How A Sleep Schedule Will Change Your Life

Noah Sapon

Sleep is one of the most important things in everyday life.  It heavily contributes towards your productivity, your energy, your mood and, most importantly, your health.  The amount of sleep you get regularly can have extreme effects on your health, so forming a sleep schedule that cooperates with your day to day life is crucial.

Many people think that the number of hours is the only thing that matters when it comes to resting, but the hours don’t necessarily matter if they aren’t in the right time period.  Most people between the ages of 17 – 60 need between 7 – 9 hours of sleep every night; but sleeping from 3am until midday won’t leave you feeling well-rested.  The deepest sleep is achieved between 10pm and 2am, after that your sleep is more superficial and even with a full 7 – 9 hours, you may still feel fatigued in the morning if you miss all of those initial 4 hours.

When you decide to wake up depends on your lifestyle.  5:30 is a time that gets thrown around a lot; waking up at 5:30 can help to discipline your mindset, it also gives you a longer morning in which you can fit extra work, exercise or any other activity you decide to undertake in those early hours.  Personally, I would recommend waking anywhere between 5:30 – 7:30, depending on what time you go to sleep and how many hours you need, this gives you enough time to achieve a handful of tasks before starting work, plus you will feel great knowing you have achieved all those things before you may have even been awake some days!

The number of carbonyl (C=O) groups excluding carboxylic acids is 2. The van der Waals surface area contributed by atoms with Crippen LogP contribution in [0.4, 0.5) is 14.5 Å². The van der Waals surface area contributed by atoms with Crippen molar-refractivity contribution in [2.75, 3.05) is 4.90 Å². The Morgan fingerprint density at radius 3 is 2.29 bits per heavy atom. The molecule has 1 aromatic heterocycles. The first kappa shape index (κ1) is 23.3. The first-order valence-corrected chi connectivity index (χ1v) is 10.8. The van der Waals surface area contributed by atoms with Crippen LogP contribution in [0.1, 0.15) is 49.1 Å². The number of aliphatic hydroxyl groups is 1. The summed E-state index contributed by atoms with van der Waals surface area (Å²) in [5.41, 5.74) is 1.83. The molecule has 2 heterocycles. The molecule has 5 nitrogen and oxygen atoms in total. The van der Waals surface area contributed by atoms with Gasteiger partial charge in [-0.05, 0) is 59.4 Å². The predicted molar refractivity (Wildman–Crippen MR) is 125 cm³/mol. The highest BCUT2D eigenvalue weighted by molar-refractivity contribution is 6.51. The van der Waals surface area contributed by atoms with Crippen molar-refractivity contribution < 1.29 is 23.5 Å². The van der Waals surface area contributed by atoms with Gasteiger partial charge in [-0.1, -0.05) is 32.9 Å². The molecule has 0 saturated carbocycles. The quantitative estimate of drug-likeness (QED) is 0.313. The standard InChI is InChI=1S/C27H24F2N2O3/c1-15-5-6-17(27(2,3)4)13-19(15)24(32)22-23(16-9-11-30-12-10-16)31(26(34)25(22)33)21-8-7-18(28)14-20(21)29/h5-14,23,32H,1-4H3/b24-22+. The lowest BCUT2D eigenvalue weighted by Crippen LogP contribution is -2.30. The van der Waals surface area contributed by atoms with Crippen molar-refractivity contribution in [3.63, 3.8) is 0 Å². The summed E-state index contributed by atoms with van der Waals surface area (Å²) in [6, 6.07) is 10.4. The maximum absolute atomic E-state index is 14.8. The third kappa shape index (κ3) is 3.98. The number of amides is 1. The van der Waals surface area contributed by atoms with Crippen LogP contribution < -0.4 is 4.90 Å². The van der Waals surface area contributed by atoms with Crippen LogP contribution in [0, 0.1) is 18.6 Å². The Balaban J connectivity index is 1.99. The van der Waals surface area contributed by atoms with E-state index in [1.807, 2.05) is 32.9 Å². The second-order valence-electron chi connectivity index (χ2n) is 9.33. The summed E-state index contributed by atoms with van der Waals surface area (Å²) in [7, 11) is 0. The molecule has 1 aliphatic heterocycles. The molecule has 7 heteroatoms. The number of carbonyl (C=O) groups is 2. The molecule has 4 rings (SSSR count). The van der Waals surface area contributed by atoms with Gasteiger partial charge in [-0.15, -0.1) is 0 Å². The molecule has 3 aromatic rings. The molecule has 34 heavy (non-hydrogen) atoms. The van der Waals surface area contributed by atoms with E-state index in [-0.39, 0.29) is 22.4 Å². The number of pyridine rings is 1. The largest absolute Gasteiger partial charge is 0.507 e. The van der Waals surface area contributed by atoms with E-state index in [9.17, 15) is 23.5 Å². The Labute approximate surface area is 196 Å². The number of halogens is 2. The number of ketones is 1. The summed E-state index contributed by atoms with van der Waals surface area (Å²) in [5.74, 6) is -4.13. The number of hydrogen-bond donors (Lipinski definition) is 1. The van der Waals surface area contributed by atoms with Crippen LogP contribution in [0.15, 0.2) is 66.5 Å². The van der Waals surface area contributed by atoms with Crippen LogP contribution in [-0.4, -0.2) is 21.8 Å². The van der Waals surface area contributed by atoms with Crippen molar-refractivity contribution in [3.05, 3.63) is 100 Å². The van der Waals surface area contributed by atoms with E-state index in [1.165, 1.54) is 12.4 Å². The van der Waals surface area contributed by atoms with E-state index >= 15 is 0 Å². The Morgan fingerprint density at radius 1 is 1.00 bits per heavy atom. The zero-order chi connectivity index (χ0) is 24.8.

Another asset that adds to a good quality of sleep is the darkness of the room you sleep in.  To achieve the best possible sleep you need complete darkness – your brain knows to wake up when there is light, hence why some people wake up as soon as any light slips into their room.  If you are sleeping in a light room your brain will never fall completely asleep therefore having difficulty getting to the state of R.E.M (rapid eye movement – a term used for the phase you are in during your deepest sleep).

All of these assets add up to having a good nights sleep.  Having a schedule that repeats the same cycle everyday gives your brain a pattern to follow and after a while your body will know exactly when to sleep and when to wake, leaving you feel revitalised and energised for your day!



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